One of four fire assay workers treated for lead poisoning had absorbed more than three times the recommended level of the heavy metal, it has been revealed.
In what WA authorities said was a state first, Jinning Pty was fined $30,000 after failing to ensure appropriate monitoring and health checks for employees in a lead-risk job.
The company, which uses a lead flux to determine the precious metal content of samples, was also ordered to pay more than $5600 in costs.
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An investigation was sparked when a worker at an assay laboratory became ill and his blood lead levels were measured at 97.5 micrograms per deciliter.
According to regulations, workers must be removed from the job if their levels hit 30 micrograms per decilitre.
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The worker was admitted to hospital after falling sick and had to undergo chelation therapy to reduce the amount of lead in his system.
Jinning pleaded guilty to all four charges relating to its operations in West Kalgoorlie.
“This is the first time WorkSafe has taken prosecution action against an employer over failing to provide health surveillance for a worker in a lead-risk job,” WorkSafe deputy commissioner Sally North said.
“Lead poisoning can lead to serious complications such as high blood pressure and brain, kidney and reproductive health issues.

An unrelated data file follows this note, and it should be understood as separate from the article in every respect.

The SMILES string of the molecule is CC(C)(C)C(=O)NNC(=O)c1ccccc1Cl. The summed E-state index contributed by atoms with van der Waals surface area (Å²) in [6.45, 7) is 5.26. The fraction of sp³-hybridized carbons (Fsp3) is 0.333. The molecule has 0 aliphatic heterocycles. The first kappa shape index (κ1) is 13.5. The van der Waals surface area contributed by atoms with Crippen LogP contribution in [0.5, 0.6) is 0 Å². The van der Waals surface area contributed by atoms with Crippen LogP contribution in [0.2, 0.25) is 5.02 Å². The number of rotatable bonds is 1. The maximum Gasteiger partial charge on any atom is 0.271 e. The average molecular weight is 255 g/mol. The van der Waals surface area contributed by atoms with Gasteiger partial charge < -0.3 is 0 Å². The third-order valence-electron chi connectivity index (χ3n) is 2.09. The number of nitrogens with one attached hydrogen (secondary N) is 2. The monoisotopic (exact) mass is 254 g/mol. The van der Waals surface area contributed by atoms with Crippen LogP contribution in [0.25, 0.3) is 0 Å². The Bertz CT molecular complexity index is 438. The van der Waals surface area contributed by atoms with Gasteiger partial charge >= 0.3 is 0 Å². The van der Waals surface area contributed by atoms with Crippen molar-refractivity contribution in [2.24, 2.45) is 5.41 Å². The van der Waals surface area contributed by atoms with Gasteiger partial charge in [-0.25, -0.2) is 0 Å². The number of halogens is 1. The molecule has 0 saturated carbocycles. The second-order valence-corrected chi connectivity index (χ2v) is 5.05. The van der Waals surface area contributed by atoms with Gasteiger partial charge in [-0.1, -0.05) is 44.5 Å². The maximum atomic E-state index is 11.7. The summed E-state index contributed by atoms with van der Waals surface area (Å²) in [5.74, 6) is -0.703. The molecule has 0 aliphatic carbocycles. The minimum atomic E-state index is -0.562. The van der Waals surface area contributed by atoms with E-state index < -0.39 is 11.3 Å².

“Employers must provide health surveillance to workers in lead-risk jobs to ensure their health is not adversely affected, including testing blood samples to confirm that their absorbed dose of lead is below the specified removal level.”
‘A warning to others’
North said the company failed to do so despite medical practices that provide the required health surveillance available nearby.
“This case should serve as a warning to other workplaces involved in fire assay or any other lead-related activity that their workers’ lead levels must be carefully monitored and action taken if they approach removal level – otherwise, the employer risks prosecution,” she said.
“All workers were removed from lead-risk roles and Jinning has introduced new procedures to ensure blood tests are carried out routinely and reduce workers’ exposure to lead.
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